Friday, February 28, 2014
Red Skull operates the controls to the Electronic Logistics Machine.
The assistant operator in the other dungeon watches the process lights to monitor the transfer take place. The green screen was part of the original as a chalk board. I kept it and have re-purposed them as television screens.
More of the controls for the Electronic Logistics Machine.
As is in keeping with the lair of an evil Super Villain there are torches on many of the walls.
The little electronic device in the lower left corner is a stack of punch outs from a paper punch on a sheet of plastic, and spaced by bits of sprue all painted up in bronze.
The green and purple domes are baby pacifiers from a wedding gifts baby shower shop. I just cut off the rings on the bottom.
Thursday, February 27, 2014
The original exterior of the castle was this same color, but the windows were purple. I repainted them a fire engine red for several reasons. I think the red is much more sinister, the color looks like the Nazi flag so it goes well with the flags and banners, and it is the Red Skull Castle so it seemed a natural.
I did touch up some of the brickwork, the brown color between the bricks was missing in many places. The brite work on the various domes I repainted gold, they were originally more of a brass color. The base was dark gray with an overspray of green for plants. The overspray was not very good so I repainted it all flat white as a primer and then did four progressively lighter gray dry brushings.
There are two dungeon rooms that swing out on each side. The brass colored door swings like a hidden doorway. My thought is that it is a matter transporter that takes you to the upper level room that has a similar door in the room.
The Red Skull himself. He is a Caesar Miniatures WWII German figure with a skull head from a Caesar Miniatures Undead skeleton figure. They are mounted on a Battle Dice base that I have re-marked as Red Skull.
The other figure is Preiser, drafted from my box of civilian figures.
I wanted a bit of a comic book look to the figures, so they are all painted to generally match the Red Skull uniform. It's a metallic blue from Tamiya and a light grey trousers with black shoes. I based them on a bit of sheet styrene with a floor tile pattern stuck on top to match many of the floors in the castle.
Wednesday, February 26, 2014
For anti-aircraft protection I added two 20mm cannons to the upper front area. These are Roco Minitanks guns. I took a quad gun and cut out two individual guns from the upper pair of guns. Then I added a mount to the bottom of the gun. Next, I drilled a hole into the corner of the castle wall. The machine guns can be removed and remounted at will.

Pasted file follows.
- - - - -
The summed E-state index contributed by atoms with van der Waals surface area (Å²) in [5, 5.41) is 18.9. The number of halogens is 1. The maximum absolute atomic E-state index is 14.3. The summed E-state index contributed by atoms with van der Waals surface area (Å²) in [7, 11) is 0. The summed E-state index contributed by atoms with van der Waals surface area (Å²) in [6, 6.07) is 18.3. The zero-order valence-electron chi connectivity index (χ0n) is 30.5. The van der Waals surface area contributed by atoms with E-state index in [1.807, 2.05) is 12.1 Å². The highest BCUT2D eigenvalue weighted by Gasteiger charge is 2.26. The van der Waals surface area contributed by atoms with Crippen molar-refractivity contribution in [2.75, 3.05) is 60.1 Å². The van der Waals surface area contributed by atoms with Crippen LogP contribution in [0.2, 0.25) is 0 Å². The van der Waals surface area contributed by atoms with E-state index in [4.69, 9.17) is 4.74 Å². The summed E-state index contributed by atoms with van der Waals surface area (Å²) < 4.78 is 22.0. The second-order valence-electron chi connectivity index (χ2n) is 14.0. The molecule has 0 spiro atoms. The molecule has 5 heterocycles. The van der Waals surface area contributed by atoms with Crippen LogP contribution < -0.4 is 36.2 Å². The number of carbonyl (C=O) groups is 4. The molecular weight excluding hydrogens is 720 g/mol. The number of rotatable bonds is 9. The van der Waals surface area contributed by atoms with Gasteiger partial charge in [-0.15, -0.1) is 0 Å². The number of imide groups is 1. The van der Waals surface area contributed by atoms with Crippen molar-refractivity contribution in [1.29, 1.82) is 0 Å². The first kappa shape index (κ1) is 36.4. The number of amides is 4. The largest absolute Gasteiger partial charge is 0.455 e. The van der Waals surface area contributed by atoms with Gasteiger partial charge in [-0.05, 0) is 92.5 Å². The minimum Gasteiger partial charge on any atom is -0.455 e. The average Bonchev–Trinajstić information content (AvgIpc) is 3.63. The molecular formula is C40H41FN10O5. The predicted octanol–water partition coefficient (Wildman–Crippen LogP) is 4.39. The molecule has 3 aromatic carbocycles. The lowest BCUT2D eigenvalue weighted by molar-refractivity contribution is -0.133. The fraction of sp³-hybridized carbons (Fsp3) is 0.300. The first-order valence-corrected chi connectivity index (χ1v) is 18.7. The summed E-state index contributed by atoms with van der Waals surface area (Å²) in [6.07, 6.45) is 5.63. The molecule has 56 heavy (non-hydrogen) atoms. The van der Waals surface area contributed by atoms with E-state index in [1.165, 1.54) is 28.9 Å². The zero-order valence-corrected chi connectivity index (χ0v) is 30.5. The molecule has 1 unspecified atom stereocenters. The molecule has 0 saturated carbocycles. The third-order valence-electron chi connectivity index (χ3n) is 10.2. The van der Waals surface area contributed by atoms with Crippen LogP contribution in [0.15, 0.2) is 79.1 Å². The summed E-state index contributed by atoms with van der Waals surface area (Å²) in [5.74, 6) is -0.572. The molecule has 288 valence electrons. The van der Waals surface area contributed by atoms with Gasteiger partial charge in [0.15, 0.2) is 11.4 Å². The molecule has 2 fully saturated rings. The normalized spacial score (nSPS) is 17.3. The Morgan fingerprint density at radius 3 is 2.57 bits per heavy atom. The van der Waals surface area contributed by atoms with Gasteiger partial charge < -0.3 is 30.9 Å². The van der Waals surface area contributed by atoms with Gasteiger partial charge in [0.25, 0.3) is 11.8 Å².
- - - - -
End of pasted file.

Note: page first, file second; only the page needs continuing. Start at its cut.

This castle project is actually part of my Super Heroes & Super Villains project. This is no longer Hogwarts, but Roten Schadel Schloss. Red Skull Castle, every WWII era movie and comic book showing a Nazi headquarters always shows lots of flags and I wanted to create that look.
The banners and flag are printed on paper and cut out. Wiki is a good place for flags, they have a large selection and usually don't mind you downloading them for personal use for free. I manipulate them in Paint and then save them as Microsoft Word documents. I find Word easier to modify the sizes I like.
I flip the image to create the flag on the pole. I leave a little white space between the two flag sides so there is space for the flagpole. The flags are printed on regular paper, then cut out. On real German flags the swastika is normally like the one shown in the photo above, with opening is at the lower left. However, the other side of the flag may be reversed or identical, both are correct depending on how the real flag was made.
I went with the reversed flag design. The once the flag is cut out, I coat the back with Scotch Restickable Glue Stick glue, cat. 6307. It is Post-It Note glue in a stick form. It's perfect for flags because you can reposition the sides easily and even take the flag off and replace it with another one at will and not damage the old flag. The two vertical banners are trimmed down flags, with a little Scotch Restickable Glue on the back to hold them in place.
Tuesday, February 25, 2014
There were four small openings around the base of the castle. I filled them in and added a gun for each one. I only needed the barrels, I saved the chassis for other purposes.
Mostly I used PaK 75 anti-tank gun barrels, since they were hard hitting, were in service late in the war and I had some surplus ones.
I simply stacked one bit of sheet styrene on top on another with a little hole in the center to create the step back effect. Many bunkers had metal protective guards that went right up to the gun barrels for greater protection.